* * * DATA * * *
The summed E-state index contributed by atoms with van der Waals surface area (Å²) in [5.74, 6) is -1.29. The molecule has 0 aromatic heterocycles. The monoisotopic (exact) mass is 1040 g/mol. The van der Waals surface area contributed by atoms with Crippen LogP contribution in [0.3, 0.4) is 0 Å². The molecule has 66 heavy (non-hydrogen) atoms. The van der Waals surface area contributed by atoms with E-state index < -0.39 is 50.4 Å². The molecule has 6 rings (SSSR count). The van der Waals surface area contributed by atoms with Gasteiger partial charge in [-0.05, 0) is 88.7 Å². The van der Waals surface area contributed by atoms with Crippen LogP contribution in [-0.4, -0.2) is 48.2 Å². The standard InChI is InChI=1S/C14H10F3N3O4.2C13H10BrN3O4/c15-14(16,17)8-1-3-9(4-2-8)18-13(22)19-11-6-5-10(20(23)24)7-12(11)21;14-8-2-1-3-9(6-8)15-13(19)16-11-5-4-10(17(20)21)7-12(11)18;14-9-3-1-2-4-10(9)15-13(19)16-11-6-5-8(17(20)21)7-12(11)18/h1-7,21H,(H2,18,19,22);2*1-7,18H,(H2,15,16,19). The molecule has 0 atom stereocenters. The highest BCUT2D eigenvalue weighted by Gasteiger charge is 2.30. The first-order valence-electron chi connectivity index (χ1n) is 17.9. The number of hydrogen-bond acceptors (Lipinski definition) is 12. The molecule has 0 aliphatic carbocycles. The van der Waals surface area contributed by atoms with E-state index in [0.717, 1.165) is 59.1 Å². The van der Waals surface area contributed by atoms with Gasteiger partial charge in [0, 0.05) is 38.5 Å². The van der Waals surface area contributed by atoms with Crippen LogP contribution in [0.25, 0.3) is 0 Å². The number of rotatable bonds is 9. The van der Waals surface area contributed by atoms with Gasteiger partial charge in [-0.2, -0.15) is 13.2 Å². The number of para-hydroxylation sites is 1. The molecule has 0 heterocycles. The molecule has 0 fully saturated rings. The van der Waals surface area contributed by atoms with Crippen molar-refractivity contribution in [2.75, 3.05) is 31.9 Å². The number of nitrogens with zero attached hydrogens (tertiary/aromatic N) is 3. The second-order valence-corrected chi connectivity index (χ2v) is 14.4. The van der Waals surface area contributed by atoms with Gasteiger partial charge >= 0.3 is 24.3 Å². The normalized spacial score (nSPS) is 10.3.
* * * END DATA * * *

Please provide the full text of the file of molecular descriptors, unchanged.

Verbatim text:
The summed E-state index contributed by atoms with van der Waals surface area (Å²) in [5.74, 6) is -1.29. The molecule has 0 aromatic heterocycles. The monoisotopic (exact) mass is 1040 g/mol. The van der Waals surface area contributed by atoms with Crippen LogP contribution in [0.3, 0.4) is 0 Å². The molecule has 66 heavy (non-hydrogen) atoms. The van der Waals surface area contributed by atoms with E-state index < -0.39 is 50.4 Å². The molecule has 6 rings (SSSR count). The van der Waals surface area contributed by atoms with Gasteiger partial charge in [-0.05, 0) is 88.7 Å². The van der Waals surface area contributed by atoms with Crippen LogP contribution in [-0.4, -0.2) is 48.2 Å². The standard InChI is InChI=1S/C14H10F3N3O4.2C13H10BrN3O4/c15-14(16,17)8-1-3-9(4-2-8)18-13(22)19-11-6-5-10(20(23)24)7-12(11)21;14-8-2-1-3-9(6-8)15-13(19)16-11-5-4-10(17(20)21)7-12(11)18;14-9-3-1-2-4-10(9)15-13(19)16-11-6-5-8(17(20)21)7-12(11)18/h1-7,21H,(H2,18,19,22);2*1-7,18H,(H2,15,16,19). The molecule has 0 atom stereocenters. The highest BCUT2D eigenvalue weighted by Gasteiger charge is 2.30. The first-order valence-electron chi connectivity index (χ1n) is 17.9. The number of hydrogen-bond acceptors (Lipinski definition) is 12. The molecule has 0 aliphatic carbocycles. The van der Waals surface area contributed by atoms with E-state index in [0.717, 1.165) is 59.1 Å². The van der Waals surface area contributed by atoms with Gasteiger partial charge in [0, 0.05) is 38.5 Å². The van der Waals surface area contributed by atoms with Crippen LogP contribution in [0.25, 0.3) is 0 Å². The number of rotatable bonds is 9. The van der Waals surface area contributed by atoms with Gasteiger partial charge in [-0.2, -0.15) is 13.2 Å². The number of para-hydroxylation sites is 1. The molecule has 0 heterocycles. The molecule has 0 fully saturated rings. The van der Waals surface area contributed by atoms with Crippen molar-refractivity contribution in [2.75, 3.05) is 31.9 Å². The number of nitrogens with zero attached hydrogens (tertiary/aromatic N) is 3. The second-order valence-corrected chi connectivity index (χ2v) is 14.4. The van der Waals surface area contributed by atoms with Gasteiger partial charge >= 0.3 is 24.3 Å². The normalized spacial score (nSPS) is 10.3.